There are illustrations as well to provide visual examples. And to give you an idea how important that is, that's on page 18 of the book. I'd recommend picking up the book. It's an excellent read... And I ain't typing the whole thing out for you

Oh and I'm moving this to Riding Skills as it's really about proper positioning. Which isn't bike specific.
 
  #3  
Old 06-01-2011, 11:45 PM
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Yes, you are making sense.

BTW, good reference Kuro.

While proper body positioning is indeed important, it also needs to be intuitive. I believe the quote indicates this by remarking on the need to be relaxed. You are relaxed by being confident & letting the bike move beneath you, w/o you being stiff-armed & over-controlling. When you're confident, you're relaxed & body positioning will come naturally.

By "relaxed", I don't mean lazy...I mean properly positioned w/o having to consciously think about it every moment you're on the bike. You'll be able to let the bike move while you respond & make corrections in such a way as its completely natural. You & the bike operate as one system.

Body positioning has changed a lot over the decades by sport bike racers. In fact, many champions of the past would say their respective styles are antiquated compared to today's racers...yet, they were comfortable & confident on their bikes, winning championships w/ their own styles.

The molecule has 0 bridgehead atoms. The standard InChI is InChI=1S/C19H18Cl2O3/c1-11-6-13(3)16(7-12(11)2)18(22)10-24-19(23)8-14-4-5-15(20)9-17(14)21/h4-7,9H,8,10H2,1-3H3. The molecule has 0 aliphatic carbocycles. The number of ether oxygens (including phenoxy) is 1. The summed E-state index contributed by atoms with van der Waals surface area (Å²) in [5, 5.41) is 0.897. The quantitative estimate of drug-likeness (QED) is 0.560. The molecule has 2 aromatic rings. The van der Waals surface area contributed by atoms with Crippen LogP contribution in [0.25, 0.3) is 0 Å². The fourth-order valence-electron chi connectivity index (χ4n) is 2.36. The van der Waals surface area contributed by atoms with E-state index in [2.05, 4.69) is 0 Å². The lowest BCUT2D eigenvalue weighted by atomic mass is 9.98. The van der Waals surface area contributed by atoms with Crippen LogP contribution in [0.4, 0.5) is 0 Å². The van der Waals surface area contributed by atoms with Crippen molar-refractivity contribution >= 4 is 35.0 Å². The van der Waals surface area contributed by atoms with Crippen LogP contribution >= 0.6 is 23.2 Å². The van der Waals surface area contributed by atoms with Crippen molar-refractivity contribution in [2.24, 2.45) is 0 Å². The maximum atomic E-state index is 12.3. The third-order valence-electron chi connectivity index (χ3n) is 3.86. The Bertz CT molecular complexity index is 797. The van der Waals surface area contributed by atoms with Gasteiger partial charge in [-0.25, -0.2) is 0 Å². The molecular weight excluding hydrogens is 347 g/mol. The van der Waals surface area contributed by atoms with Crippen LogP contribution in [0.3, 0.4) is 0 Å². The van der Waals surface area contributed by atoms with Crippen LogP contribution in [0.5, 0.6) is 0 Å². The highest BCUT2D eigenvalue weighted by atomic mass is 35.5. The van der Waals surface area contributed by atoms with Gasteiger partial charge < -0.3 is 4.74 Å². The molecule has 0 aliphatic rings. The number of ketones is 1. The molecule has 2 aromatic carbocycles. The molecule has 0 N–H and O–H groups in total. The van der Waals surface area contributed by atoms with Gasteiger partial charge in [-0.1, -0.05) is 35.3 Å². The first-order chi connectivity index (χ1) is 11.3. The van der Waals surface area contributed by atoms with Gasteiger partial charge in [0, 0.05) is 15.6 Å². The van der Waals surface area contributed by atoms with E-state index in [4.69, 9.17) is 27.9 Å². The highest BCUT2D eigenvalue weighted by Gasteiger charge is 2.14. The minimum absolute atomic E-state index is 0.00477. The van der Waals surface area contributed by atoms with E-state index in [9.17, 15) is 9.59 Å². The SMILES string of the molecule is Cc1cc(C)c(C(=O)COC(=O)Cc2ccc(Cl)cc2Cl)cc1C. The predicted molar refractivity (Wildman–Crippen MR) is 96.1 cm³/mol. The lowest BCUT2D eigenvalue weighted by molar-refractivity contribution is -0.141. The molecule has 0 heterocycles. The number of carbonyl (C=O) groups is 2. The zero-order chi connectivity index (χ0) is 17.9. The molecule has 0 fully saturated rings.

If you're back a little more from the tank, don't worry about it. If you're relaxed & in control, & the bike is getting proper control inputs from you, all is good.

Point is, given what is recommended for proper positioning to maximize optimum control & response, make it your own w/ adjustments as necessary.
 
  #4  
Old 06-02-2011, 12:23 AM
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Originally Posted by gotcbr View Post
...
Point is, given what is recommended for proper positioning to maximize optimum control & response, make it your own w/ adjustments as necessary.
That and remember the bikes were allegedly designed with a 5' 8" rider weighing about 140lb in mind

Meaning, we're all different body sizes so there is some play in where you should be sitting cause of arm length / height / ect
 
  #5  
Old 06-02-2011, 01:24 AM
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Sitting against the tank is the only way I can sit. And womanness in me made me read books and watch DVD, learn how to ride in my head first before learned with body. They said to use your core muscle to hold your body and relax arms. So my arms are almost always relaxed. When you are going moderate speed and has to stop, do you guys shift the weight to more back?